However, the history of the appearance of the monument to Minin and Pozharsky in Moscow began much earlier. In 1802, the Imperial Academy of Arts gave students the task of creating a sketch of a monument in honor of the people's militia against Polish invaders, where the main figures should be heroes liberation movement — Zemstvo Warden Kuzma Minin and Prince Dmitry Pozharsky. The sketches were made, and they had already been forgotten, but writer Vasily Popugaev began to insist on the real embodiment of such a monument, and on the funds raised by the people.

Despite the fact that Alexander I did not support Popugaev's idea, sculptor Ivan Martos on his own initiative made a model of the monument and showed it to the general public. For several years, the issue of building the monument hung in the air, and when it was raised again in Nizhny Novgorod, the emperor still agreed and announced a competition. Various sculptors took part in it, but the work of the same Martos won.

Fundraising for the construction of the monument was officially announced in 1809, and in a little more than a year, the donated amount amounted to 136,000 rubles. Ivan Martos began working and insisted that the monument be installed in Moscow, and not in Nizhny Novgorod, as Alexander I. Also, the sculptor later defended the right to erect monument in front of the Kremlin.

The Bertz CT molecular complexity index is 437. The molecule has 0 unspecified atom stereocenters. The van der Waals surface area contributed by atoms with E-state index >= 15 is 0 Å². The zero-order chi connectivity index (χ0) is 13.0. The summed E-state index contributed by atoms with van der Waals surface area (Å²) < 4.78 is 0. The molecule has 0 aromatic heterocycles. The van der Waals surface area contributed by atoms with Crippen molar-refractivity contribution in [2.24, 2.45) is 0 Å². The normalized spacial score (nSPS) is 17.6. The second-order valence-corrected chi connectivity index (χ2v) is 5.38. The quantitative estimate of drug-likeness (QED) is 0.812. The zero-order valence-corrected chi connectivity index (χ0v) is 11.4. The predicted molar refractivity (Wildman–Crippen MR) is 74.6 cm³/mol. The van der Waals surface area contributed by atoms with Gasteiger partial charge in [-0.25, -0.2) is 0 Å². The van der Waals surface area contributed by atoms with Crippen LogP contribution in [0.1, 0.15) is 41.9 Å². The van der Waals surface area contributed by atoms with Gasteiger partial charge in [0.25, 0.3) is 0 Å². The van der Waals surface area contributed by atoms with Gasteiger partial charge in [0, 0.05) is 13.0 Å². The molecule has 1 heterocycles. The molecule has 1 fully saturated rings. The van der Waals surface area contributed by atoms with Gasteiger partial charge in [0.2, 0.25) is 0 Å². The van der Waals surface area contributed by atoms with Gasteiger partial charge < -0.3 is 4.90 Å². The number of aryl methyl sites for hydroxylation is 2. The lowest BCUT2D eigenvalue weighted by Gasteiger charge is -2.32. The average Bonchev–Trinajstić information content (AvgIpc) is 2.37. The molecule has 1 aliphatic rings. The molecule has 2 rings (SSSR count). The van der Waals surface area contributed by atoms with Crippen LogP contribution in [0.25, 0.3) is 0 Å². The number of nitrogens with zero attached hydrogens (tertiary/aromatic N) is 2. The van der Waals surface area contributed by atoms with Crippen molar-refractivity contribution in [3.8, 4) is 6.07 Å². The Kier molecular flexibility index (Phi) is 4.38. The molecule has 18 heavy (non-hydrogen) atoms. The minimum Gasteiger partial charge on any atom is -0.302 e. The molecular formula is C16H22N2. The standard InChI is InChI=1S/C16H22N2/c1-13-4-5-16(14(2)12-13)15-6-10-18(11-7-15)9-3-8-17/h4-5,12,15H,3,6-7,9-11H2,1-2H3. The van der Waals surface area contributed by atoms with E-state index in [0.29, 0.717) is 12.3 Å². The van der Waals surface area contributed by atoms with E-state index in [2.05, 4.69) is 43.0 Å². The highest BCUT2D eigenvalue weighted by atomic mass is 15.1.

The casting of the monument began in 1816, it was made by master Vasily Ekimov, and he completely cast the figures of Minin and Pozharsky at a time — this was the first time in sculptural business.

The monument to Minin and Pozharsky on Red Square was solemnly erected in the winter of 1818. A lot of people gathered to watch this event: some even climbed the roofs of buildings and walls of the Kremlin.

The sculptural composition consists of two figures on a pedestal with a bas-relief. Minin in a tunic raises one hand, calling for militia, and the other hands the sword to Pozharsky, sitting with a shield.

In Soviet times, they wanted to demolish the monument: allegedly it was erected in an unfortunate place, where it constantly interfered with cars and solemn parades. Nevertheless, Stalin ordered to move the monument to St. Basil's Cathedral, because it was built with the money of the people, and Minin and Pozharsky themselves led the people's militia.

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pl. Krasnaya

La Source

https://kudago.com/msk/place/dostoprimechatelnost-pamyatnik-mininu-i-pozharskomu/